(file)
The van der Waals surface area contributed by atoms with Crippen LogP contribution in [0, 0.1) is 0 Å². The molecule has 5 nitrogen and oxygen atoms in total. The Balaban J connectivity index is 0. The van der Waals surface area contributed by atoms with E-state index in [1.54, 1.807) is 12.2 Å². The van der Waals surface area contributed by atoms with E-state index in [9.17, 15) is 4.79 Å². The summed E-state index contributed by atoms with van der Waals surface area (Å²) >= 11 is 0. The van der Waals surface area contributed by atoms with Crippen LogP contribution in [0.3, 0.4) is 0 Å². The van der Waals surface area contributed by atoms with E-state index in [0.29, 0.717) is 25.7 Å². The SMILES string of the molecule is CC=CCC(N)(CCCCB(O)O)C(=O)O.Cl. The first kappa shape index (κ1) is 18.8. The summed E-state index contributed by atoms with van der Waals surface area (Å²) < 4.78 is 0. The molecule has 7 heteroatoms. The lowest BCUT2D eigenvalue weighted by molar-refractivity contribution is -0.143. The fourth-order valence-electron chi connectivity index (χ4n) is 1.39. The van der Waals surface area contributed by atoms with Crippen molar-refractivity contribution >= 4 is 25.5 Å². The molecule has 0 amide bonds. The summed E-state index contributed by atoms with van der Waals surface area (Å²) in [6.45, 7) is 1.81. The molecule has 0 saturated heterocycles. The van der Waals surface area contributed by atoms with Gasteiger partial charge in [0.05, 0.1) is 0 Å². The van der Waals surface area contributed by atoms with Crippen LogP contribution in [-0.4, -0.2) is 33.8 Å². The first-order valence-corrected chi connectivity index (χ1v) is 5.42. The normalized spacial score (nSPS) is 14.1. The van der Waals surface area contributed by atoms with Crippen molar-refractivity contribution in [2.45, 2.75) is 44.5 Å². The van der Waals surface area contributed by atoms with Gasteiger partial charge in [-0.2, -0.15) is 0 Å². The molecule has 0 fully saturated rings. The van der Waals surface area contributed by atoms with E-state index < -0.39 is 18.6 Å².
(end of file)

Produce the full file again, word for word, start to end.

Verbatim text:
The van der Waals surface area contributed by atoms with Crippen LogP contribution in [0, 0.1) is 0 Å². The molecule has 5 nitrogen and oxygen atoms in total. The Balaban J connectivity index is 0. The van der Waals surface area contributed by atoms with E-state index in [1.54, 1.807) is 12.2 Å². The van der Waals surface area contributed by atoms with E-state index in [9.17, 15) is 4.79 Å². The summed E-state index contributed by atoms with van der Waals surface area (Å²) >= 11 is 0. The van der Waals surface area contributed by atoms with Crippen LogP contribution in [0.3, 0.4) is 0 Å². The van der Waals surface area contributed by atoms with E-state index in [0.29, 0.717) is 25.7 Å². The SMILES string of the molecule is CC=CCC(N)(CCCCB(O)O)C(=O)O.Cl. The first kappa shape index (κ1) is 18.8. The summed E-state index contributed by atoms with van der Waals surface area (Å²) < 4.78 is 0. The molecule has 7 heteroatoms. The lowest BCUT2D eigenvalue weighted by molar-refractivity contribution is -0.143. The fourth-order valence-electron chi connectivity index (χ4n) is 1.39. The van der Waals surface area contributed by atoms with Crippen molar-refractivity contribution >= 4 is 25.5 Å². The molecule has 0 amide bonds. The summed E-state index contributed by atoms with van der Waals surface area (Å²) in [6.45, 7) is 1.81. The molecule has 0 saturated heterocycles. The van der Waals surface area contributed by atoms with Gasteiger partial charge in [0.05, 0.1) is 0 Å². The van der Waals surface area contributed by atoms with Crippen LogP contribution in [-0.4, -0.2) is 33.8 Å². The first-order valence-corrected chi connectivity index (χ1v) is 5.42. The normalized spacial score (nSPS) is 14.1. The van der Waals surface area contributed by atoms with Crippen molar-refractivity contribution in [2.45, 2.75) is 44.5 Å². The van der Waals surface area contributed by atoms with Gasteiger partial charge in [-0.2, -0.15) is 0 Å². The molecule has 0 fully saturated rings. The van der Waals surface area contributed by atoms with E-state index < -0.39 is 18.6 Å².